“We have to stand out from our competition. If you offer what everyone else is, it doesn’t help to bring people through the door.”
The shift from a buyer’s to a seller’s market happened almost overnight. The overall inventory of unsold homes in New Jersey is 67 percent higher than a year ago, according to the Otteau Group, an East Brunswick consulting firm that tracks the state’s housing market. That equates to a nine- month supply of homes on the market, compared with only a four- month supply last year. As homes have gone unsold, prices have flattened and fallen.
Aside from incentives, buyers are getting a lot more bang for their bucks. A typical $1.375 million home at Red Bank-based K. Hovnanian’s Governor Estates’ development in Mendham now includes recessed lighting, a finished basement, granite countertops in the kitchen and master bathroom, and top-of-the-line stainless steel GE appliances, said company spokesman Doug Fenichel.
“Have (the incentives) ratcheted up? Sure,” Fenichel said. “But people have to understand the best incentive is getting a well-built home.”
More and more sellers of exist ing homes are playing the incentives game, too.
“Sellers are throwing in furniture, throwing in the drapes, paying for pool maintenance for a year, landscaping maintenance for a year,” said Diane Turton, president and broker-owner of Diane Turton Realtors, a major agency along the Jersey Shore.
Another common tactic: Sellers are offering to pay toward a one- or two-point reduction of the buyer’s mortgage. This way, the buyer’s monthly payments will be lower, making the home more affordable to a bigger pool of buyers.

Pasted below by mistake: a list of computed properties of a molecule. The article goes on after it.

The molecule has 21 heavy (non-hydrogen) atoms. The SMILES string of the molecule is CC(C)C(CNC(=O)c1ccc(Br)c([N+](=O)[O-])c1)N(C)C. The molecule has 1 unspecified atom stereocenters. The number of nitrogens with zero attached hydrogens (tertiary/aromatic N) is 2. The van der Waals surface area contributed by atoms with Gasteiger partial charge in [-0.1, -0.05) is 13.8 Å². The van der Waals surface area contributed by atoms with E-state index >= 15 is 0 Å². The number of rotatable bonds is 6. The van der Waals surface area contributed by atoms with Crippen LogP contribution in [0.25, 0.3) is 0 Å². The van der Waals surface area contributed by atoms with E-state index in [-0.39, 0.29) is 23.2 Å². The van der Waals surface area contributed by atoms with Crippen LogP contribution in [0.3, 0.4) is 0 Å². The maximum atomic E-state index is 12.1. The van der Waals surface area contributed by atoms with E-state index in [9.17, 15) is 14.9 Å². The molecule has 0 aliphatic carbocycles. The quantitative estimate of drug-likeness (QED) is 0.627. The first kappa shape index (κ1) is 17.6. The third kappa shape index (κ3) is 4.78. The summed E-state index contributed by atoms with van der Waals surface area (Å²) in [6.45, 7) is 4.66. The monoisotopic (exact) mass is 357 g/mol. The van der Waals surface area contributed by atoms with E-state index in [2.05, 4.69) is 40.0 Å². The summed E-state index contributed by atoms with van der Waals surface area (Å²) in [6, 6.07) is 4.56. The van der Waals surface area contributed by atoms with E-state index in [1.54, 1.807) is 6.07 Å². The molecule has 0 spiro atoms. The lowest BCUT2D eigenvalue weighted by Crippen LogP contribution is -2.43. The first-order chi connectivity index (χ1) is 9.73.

Some agents, like Century 21 Pacesetters’ Timothy Burt, also encourage sellers to replace windows and update kitchens and bathrooms. The tactic won’t necessarily translate into a higher asking price, but it will make a home more attractive to a buyer than a similar one three blocks away, he said.
For some sellers, it has been hard to adapt to the changing market.
Christopher and Christine Waldron bought a three-bedroom ranch in Toms River for $105,000 in November 1998. Over the last several years, they completely renovated it, installing everything from central air conditioning and a new furnace to remodeling the bathroom and building a deck.
The goal was to sell the house for a hefty profit and use the proceeds to build a home. Christopher, a contractor, did most of the work.
But when the Waldrons put the house up for sale in September, they had trouble finding a buyer at $335,000. Ultimately they had to settle for $299,000, Christine said.
“They (the buyers) wanted us to pay their closing fees,” Christine said. “But we weren’t budging. We thought the house was worth more. We actually feel we didn’t get what we deserved.”
Like many agents, Barbara Lewis, a Schweppe Burgdorff ERA Realtor in Montclair, doesn’t like incentives, and always counsels homeowners against offering them. But for the first time in the 25 years she’s been in the real estate business, she recently decided to give it a try.
She had a four-bedroom home in Upper Montclair that carried unusually high taxes. Concerned the tax bill would scare off prospective buyers, the seller offered to pay a portion of the taxes.
There were no offers.
In the end, Lewis convinced the sellers to get rid of the tax incen tive and slash the price by $25,000. Two offers came in almost immediately, she said.
Incentives, Lewis said, “are tricks. They don’t really work.”
“I think if somebody buys a house because of a trip to Tahiti,” she said, “they’re probably buying the wrong house.”